8/9/2017 12:00:00 PM/Categories: Popular Posts, Original, Today's Top 5, Livestock, Livestock Markets, Cattle, National News, International
The Montana Department of Livestock is proposing an amendment to an existing state law regarding the importation of cattle from Mexico. Concern over Bovine Tuberculosis was raised during the 2017 Montana Legislature over TB cases found in herds in South Dakota and Canada. Those positive TB cases not only caused huge economic loss and stress for producers and communities but witnessed the disposal of cattle herds and lengthy quarantines of ranches for months on end. The legislature ran out of time to address the issue before the session ended.
The purpose of the measure, the department believes, would ensure better traceability of cattle if a disease outbreak does occur. The type of cattle at the center of the amendment are Mexican Corriente cattle used for the sport of rodeo and team roping. Current state law requires cattle that originate from Mexico, like roping steers, must have an M brand on them signifying they are from Mexico. As well, two negative tuberculosis tests completed for the cattle to enter the state.
Dr. Tahnee Szymanski, Montana’s Assistant State Veterinarian, told Northern Ag Network that the proposed change would still include the mandatory “M brand” on the Mexican cattle, two TB tests and the addition of the testing of the origin herd in Mexico that the cattle came from. Supporters and opponents of the amendment both agree that collecting the data from the origin herd would be very difficult if not impossible. Currently, North Dakota has a similar law in place for Mexican cattle.
Rodeo contractors and team roping producers feel this will bring great harm to their industry. Sankey Pro Rodeo Company has stated that the regulation has no benefit to agriculture and will bring a serious financial burden to rodeo contractors. In the rodeo sport, athletes state that the best sporting cattle come from Mexico. Saying the Mexican cattle have better stamina, better horns and on an animal welfare basis are the best cattle for the western tradition that is rodeo. Opponents to the measure also state that the similar law in North Dakota is very hard to enforce.
Dr. Szymanski did point to recent cases of Bovine TB that were transferred to herds by different means other than direct contact with herds in Mexico. The case that occurred recently in Alberta can trace the TB back to a Mexican Dairy. But, it’s important to note that Canada does not allow the importation of “M branded” cattle from Mexico into the nation. Thus, their study found that the disease did not come from direct contact with a herd in Mexico because of the prohibition of Mexican cattle that Canada has in place.
This year’s Harding County South Dakota positive TB case was located on a ranch that had both beef cattle and sporting cattle (that were not of Mexican origin) on the ranch. The sporting cattle did not test positive for TB. The beef cattle did. The data showed that the beef herd had no direct contact with a herd from Mexico. So, if their investigation is 100%, the organism got into the herd from some other means of introduction. Not direct contract with an origin herd.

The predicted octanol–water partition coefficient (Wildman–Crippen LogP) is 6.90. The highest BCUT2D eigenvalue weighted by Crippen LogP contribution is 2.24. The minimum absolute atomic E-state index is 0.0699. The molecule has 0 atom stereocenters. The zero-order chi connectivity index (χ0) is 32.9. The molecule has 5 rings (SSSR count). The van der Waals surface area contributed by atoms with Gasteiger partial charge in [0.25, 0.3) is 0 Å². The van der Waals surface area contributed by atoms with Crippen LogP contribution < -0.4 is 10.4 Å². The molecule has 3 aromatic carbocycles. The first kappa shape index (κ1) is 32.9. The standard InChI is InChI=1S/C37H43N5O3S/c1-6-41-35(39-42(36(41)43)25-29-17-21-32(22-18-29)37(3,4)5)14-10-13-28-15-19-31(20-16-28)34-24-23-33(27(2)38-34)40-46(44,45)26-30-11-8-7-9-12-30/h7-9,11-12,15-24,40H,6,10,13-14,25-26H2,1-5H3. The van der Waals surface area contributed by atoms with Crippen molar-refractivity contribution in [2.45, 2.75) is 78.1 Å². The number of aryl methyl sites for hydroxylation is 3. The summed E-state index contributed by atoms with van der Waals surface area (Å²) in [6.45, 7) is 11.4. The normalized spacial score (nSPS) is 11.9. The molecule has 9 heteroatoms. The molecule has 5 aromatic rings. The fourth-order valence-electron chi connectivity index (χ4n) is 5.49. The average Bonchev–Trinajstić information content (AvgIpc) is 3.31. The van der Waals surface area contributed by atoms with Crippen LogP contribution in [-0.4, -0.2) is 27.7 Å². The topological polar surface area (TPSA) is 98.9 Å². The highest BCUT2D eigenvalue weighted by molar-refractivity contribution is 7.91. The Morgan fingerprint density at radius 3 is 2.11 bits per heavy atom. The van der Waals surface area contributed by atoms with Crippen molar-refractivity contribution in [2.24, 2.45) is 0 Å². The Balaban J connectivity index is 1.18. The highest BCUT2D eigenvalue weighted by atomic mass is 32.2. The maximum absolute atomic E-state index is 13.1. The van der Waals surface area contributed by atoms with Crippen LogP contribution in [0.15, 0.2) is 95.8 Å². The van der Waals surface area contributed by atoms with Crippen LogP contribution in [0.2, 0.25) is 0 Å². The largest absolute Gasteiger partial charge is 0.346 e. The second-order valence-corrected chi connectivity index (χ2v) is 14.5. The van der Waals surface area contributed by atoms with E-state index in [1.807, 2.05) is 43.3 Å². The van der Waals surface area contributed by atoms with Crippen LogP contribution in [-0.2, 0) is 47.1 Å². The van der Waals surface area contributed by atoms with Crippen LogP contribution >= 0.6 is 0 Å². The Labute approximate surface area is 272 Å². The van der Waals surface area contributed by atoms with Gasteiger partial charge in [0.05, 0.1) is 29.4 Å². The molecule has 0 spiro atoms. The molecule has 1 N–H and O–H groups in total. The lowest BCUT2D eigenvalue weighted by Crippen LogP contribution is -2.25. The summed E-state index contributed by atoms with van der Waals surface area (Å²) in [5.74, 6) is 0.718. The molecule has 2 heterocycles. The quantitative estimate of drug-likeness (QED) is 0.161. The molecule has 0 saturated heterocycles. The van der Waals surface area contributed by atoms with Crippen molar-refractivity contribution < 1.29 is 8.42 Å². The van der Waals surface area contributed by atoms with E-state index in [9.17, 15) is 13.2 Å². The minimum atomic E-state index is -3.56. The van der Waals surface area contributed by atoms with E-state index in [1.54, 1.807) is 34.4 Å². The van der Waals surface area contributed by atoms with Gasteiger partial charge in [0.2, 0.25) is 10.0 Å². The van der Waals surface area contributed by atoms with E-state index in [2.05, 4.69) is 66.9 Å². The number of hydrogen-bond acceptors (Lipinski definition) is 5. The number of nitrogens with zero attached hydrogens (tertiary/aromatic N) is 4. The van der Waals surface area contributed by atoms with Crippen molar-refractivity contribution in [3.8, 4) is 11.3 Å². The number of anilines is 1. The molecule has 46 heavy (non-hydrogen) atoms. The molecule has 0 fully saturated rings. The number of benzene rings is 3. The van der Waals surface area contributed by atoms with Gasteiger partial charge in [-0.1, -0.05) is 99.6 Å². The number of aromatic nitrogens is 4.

As mentioned, North Dakota does not allow “M branded” cattle into the state. Just a few years ago the state had a positive case of Bovine TB in a dairy herd. The investigation discovered the dairy herd did not have direct contact with Mexican cattle. Rather, a seasonal worker from Mexico had a positive case of TB and transferred it to the dairy herd.
Those opposing the measure say that at this point the Mexican sporting cattle are disease free and the current system works. Some believe this move is nothing more than political and only satisfies a group of people that have an issue with all Mexican cattle being brought into the U.S. and that science is not being looked at.
Those who what to learn more or share their concerns about the amendment can attend a meeting coming next week. The Montana Department of Livestock will hold a meeting next week on August 16, 2017 at 1:00 PM at Billings Livestock Commission to hear from the public on the measure. Concerned persons may also submit their opinions in writing to by mail or email to the department no later than August 18, 2017 by 5:00 PM.
301 N. Roberts St., Room 308, PO Box 202001, Helena, MT 59620-2001
Northern Ag Network
8/10/2017 8:53 AM
It is worth noting a few more things on this subject:
- As producers that make our living by transporting our livestock, we are more concerned about the health of American livestock than most folks and support measures that legitimately secure that health.
- the proposed regulations have been proven to be ineffective at controlling TB, as demonstrated by the Canada and South Dakota cases noted above.
- there are multiple strains of TB, each of which is traceable to a probable broad source.
- M branded sport cattle (for PRCA purposes at least) are exclusively mature castrated males, which limits the methods TB COULD be transmitted. Unlike dairy and beef breeds that are at risk of contracting the disease from unpasteurized milk, these cattle are long ago weaned when they are repeatedly tested.
The proposed measures would not provide any additional protection to the Montana beef industry and would be an extreme burden on those in the sport cattle industry.
8/10/2017 12:26 PM
We should really consider immigrants, legal and illegal: http://www.cnn.com/2015/12/23/health/tuberculosis-from-animals/index.html
This article is from 2015, but has anyone even looked into this? Since the Bakken really opened up, I have watched the Mexican immigrant population swell here in the greater Bakken area. I seriously doubt anyone has even looked into this enough.
The October Cattle on Feed Report looks bearish for cattle market on Monday.
In 1917 the town of Ekalaka gathered to send many young men to fight in World War I.